But it’s one thing to unlink yourself discreetly from your own dishonesty. It’s another to admit that you’ve advantaged yourself by untruthfully damaging someone’s reputation. And so far, Hanscom hasn’t found it in herself to admit that she’s even been, let alone done, wrong.
I’d never actually met Hanscom before I was on that KCET panel. She comes on as a gentle soul, and I wanted to believe that she’d sustained the Spielberg/DreamWorks/ Wetlands fable because it was so useful that she just couldn’t bring herself to admit it wasn’t true.
But now, assuming that she wants a continuing role in the Ballona debate (or further, apropos of J. William Gibson’s piece last week, a more prominent role in the local Sierra Club), she also badly needs fresh credibility. And in order to secure this elusive commodity, she should now admit that she’s falsely charged Spielberg with raping the environment, and then apologize.
Otherwise, she should be permanently shunned by everyone who still considers public honesty a personal virtue.A Charter Thought for This Week
"At bottom, the appointed commission’s [charter] proposal is a politically driven rather than policy-inspired document designed to maximize success at the polls by offering a little something to everyone."
Thus wrote Steven P. Erie, of UC San Diego, and Kevin F. McCarthy, of Santa Monica’s RAND Corp., in their Sunday op-ed piece in the L.A. Times on the Appointed Charter Commission’s 5-inch-thick November 16 charter proposal. In which draft, by the way, I found quite a lot to like, from its Department of Neighborhoods to its additional six council members to its 50 percent charter-paperwork reduction to its integrated Finance Department.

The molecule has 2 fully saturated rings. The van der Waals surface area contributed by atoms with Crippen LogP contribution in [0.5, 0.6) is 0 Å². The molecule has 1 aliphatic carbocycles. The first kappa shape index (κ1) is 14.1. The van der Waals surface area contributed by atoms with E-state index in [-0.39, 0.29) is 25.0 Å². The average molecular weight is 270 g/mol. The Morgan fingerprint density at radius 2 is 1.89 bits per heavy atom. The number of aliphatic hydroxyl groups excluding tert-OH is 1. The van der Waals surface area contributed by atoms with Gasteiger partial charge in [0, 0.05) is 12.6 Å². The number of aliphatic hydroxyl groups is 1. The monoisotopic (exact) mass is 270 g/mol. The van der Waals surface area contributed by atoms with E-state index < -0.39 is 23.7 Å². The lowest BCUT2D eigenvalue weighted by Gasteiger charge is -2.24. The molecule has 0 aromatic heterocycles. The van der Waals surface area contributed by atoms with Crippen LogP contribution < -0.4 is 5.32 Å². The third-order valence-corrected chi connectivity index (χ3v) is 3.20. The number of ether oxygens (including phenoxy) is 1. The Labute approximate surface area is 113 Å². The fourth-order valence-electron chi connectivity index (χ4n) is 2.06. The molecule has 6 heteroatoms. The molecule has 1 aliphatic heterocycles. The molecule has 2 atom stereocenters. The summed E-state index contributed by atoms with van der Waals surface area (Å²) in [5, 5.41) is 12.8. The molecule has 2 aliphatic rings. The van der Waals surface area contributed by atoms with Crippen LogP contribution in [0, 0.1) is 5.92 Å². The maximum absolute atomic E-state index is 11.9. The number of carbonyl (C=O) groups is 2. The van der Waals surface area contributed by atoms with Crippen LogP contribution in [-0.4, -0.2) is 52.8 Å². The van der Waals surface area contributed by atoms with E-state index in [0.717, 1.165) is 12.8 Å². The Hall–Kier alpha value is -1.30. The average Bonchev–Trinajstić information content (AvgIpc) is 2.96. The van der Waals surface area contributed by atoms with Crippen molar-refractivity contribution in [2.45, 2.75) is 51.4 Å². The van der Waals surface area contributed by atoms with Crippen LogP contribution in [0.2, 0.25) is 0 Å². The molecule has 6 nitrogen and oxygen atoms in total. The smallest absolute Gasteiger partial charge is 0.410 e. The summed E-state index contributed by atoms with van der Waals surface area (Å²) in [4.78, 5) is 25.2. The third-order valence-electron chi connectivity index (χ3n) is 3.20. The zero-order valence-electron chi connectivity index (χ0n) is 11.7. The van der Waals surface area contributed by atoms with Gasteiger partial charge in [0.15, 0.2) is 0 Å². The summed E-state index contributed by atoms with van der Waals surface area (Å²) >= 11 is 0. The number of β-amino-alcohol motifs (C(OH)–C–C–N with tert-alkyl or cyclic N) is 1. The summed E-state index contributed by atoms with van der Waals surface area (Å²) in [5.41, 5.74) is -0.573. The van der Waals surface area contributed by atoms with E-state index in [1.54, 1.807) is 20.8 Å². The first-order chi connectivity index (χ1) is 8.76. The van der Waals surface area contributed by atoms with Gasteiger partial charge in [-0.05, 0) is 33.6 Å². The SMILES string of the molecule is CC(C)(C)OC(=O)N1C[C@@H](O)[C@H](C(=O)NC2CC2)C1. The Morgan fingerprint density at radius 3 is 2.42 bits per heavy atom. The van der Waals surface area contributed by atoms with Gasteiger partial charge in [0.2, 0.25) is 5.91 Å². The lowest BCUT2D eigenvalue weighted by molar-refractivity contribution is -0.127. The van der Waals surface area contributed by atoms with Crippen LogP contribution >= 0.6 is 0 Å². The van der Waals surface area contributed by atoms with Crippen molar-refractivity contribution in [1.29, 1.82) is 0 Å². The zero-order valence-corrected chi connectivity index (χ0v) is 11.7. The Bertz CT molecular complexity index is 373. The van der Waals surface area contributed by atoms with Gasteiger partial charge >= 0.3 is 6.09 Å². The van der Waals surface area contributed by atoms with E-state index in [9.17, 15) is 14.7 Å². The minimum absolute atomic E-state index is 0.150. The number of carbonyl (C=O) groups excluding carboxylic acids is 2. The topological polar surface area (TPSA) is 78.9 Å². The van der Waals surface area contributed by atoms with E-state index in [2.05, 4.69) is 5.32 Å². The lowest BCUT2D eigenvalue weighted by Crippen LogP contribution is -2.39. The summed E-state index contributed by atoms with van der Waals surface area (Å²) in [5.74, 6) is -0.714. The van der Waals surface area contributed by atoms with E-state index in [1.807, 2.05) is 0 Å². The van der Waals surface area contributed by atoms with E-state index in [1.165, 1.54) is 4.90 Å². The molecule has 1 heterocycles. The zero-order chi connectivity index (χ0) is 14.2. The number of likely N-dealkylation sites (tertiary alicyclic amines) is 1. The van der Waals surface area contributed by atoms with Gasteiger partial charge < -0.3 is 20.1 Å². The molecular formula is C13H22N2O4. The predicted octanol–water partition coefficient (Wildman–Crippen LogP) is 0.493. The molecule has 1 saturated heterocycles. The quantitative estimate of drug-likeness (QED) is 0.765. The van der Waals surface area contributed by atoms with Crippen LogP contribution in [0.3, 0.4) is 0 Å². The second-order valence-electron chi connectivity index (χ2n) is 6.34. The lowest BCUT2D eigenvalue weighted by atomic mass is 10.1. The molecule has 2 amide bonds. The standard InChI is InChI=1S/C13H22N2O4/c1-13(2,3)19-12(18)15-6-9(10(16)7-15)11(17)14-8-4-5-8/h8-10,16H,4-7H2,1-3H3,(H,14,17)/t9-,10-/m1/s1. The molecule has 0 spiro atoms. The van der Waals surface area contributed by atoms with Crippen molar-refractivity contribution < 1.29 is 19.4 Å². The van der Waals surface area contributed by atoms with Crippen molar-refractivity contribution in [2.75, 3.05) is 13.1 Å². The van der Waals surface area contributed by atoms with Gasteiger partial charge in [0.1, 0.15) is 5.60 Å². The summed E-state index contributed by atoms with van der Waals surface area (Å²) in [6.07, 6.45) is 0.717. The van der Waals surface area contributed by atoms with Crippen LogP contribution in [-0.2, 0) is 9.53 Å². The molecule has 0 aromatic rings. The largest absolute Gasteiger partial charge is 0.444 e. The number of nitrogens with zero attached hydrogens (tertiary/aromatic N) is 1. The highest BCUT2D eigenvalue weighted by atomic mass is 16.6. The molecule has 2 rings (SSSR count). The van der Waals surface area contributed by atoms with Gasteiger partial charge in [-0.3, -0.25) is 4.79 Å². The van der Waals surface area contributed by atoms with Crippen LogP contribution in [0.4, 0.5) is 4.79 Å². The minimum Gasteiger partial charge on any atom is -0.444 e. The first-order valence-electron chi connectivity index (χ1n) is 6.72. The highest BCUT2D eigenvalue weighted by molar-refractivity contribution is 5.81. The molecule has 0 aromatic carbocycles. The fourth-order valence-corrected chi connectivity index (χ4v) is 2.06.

The op-ed statement at first seemed awfully critical. Then I thought about it for a bit. Erie, who’s made many appearances before both charter panels, is a major policy wonk. McCarthy works for the West Coast’s single major policy-sausage factory. They don’t seem to think the commission heeded enough of their suggestions; so it’s not surprising to see them berate the consequent charter proposal for being light on their own hallmark policy stuff.
But stand a bit further away from that paragraph, and it looks inadvertently optimistic. What Erie and McCarthy are actually saying is that the appointed commission’s new charter proposal actually has enough political curb appeal to gain the voters’ approval.
This is exactly what the appointed and elected commissions were charged with doing by the Los Angeles City Council and the voters over two years ago. In that context, Erie and McCarthy are — however unintentionally — really congratulating the appointed commission for a job well done.Gardena Conguero
I’d seen plenty of air guitar but never before saw any air conga drumming — which basically means slapping your seated knees in time. Yet that’s just what I saw a roomful of Amestoy Elementary School kids doing in Gardena the other week. As a former teacher, I know that getting 70 percent awareness from a roomful of 300 preteeners is pretty tough. At this assembly, there was solid 100 percent attention. It was all the doing of Tex-Mex congueroPoncho Sanchez and his seven-man band, who were showing the kids how to play the timbales, bongos, horns and congas that make salsa.
The show was a promotion, of course — brought to us by the audio firm of Harman International, whose founder Sid Harman’s largess also helped bring us the brief political career of his wife, Jane. But this little event had happier results: The school got a new, $2,000-plus Harman sound system, Harman got a bit of publicity. While 300 kids and teachers got to slap their knees in time to some incredible music they might otherwise never have heard.
And I got to give thanks for being able to live in a city where, on a dull Thursday morning, something as wonderful as this could happen to a big roomful of inner-city schoolchildren.